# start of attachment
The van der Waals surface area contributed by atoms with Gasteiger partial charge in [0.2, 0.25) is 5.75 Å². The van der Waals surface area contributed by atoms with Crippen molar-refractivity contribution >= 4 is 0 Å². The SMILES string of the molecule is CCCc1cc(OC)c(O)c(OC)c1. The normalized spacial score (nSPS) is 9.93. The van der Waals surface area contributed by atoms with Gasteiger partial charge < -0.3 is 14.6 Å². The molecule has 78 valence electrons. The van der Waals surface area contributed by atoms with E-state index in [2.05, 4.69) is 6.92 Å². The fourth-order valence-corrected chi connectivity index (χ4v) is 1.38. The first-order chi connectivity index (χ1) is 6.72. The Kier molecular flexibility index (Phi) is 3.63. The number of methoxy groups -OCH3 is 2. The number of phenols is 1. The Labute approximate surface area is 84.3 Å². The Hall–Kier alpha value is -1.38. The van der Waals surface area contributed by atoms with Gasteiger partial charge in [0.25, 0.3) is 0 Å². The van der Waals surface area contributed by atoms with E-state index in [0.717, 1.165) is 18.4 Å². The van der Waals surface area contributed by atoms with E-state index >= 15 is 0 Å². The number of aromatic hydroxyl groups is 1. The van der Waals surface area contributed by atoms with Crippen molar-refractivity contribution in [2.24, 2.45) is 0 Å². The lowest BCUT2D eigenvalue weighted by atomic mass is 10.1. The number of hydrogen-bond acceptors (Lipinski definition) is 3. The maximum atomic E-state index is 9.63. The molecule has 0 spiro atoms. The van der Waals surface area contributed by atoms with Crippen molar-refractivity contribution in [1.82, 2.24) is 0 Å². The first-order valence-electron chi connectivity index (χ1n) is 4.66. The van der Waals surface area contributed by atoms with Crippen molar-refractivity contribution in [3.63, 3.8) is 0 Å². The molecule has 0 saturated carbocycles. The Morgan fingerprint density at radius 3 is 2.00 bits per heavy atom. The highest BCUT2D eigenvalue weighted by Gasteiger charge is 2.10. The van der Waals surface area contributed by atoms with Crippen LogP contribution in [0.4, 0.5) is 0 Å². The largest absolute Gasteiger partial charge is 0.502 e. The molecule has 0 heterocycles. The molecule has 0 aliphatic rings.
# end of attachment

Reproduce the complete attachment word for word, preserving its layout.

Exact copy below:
The van der Waals surface area contributed by atoms with Gasteiger partial charge in [0.2, 0.25) is 5.75 Å². The van der Waals surface area contributed by atoms with Crippen molar-refractivity contribution >= 4 is 0 Å². The SMILES string of the molecule is CCCc1cc(OC)c(O)c(OC)c1. The normalized spacial score (nSPS) is 9.93. The van der Waals surface area contributed by atoms with Gasteiger partial charge < -0.3 is 14.6 Å². The molecule has 78 valence electrons. The van der Waals surface area contributed by atoms with E-state index in [2.05, 4.69) is 6.92 Å². The fourth-order valence-corrected chi connectivity index (χ4v) is 1.38. The first-order chi connectivity index (χ1) is 6.72. The Kier molecular flexibility index (Phi) is 3.63. The number of methoxy groups -OCH3 is 2. The number of phenols is 1. The Labute approximate surface area is 84.3 Å². The Hall–Kier alpha value is -1.38. The van der Waals surface area contributed by atoms with Gasteiger partial charge in [0.25, 0.3) is 0 Å². The van der Waals surface area contributed by atoms with E-state index in [0.717, 1.165) is 18.4 Å². The van der Waals surface area contributed by atoms with E-state index >= 15 is 0 Å². The number of aromatic hydroxyl groups is 1. The van der Waals surface area contributed by atoms with Crippen molar-refractivity contribution in [2.24, 2.45) is 0 Å². The lowest BCUT2D eigenvalue weighted by atomic mass is 10.1. The number of hydrogen-bond acceptors (Lipinski definition) is 3. The maximum atomic E-state index is 9.63. The molecule has 0 spiro atoms. The van der Waals surface area contributed by atoms with Crippen molar-refractivity contribution in [1.82, 2.24) is 0 Å². The first-order valence-electron chi connectivity index (χ1n) is 4.66. The van der Waals surface area contributed by atoms with Crippen molar-refractivity contribution in [3.63, 3.8) is 0 Å². The molecule has 0 saturated carbocycles. The Morgan fingerprint density at radius 3 is 2.00 bits per heavy atom. The highest BCUT2D eigenvalue weighted by Gasteiger charge is 2.10. The van der Waals surface area contributed by atoms with Crippen LogP contribution in [0.4, 0.5) is 0 Å². The largest absolute Gasteiger partial charge is 0.502 e. The molecule has 0 heterocycles. The molecule has 0 aliphatic rings.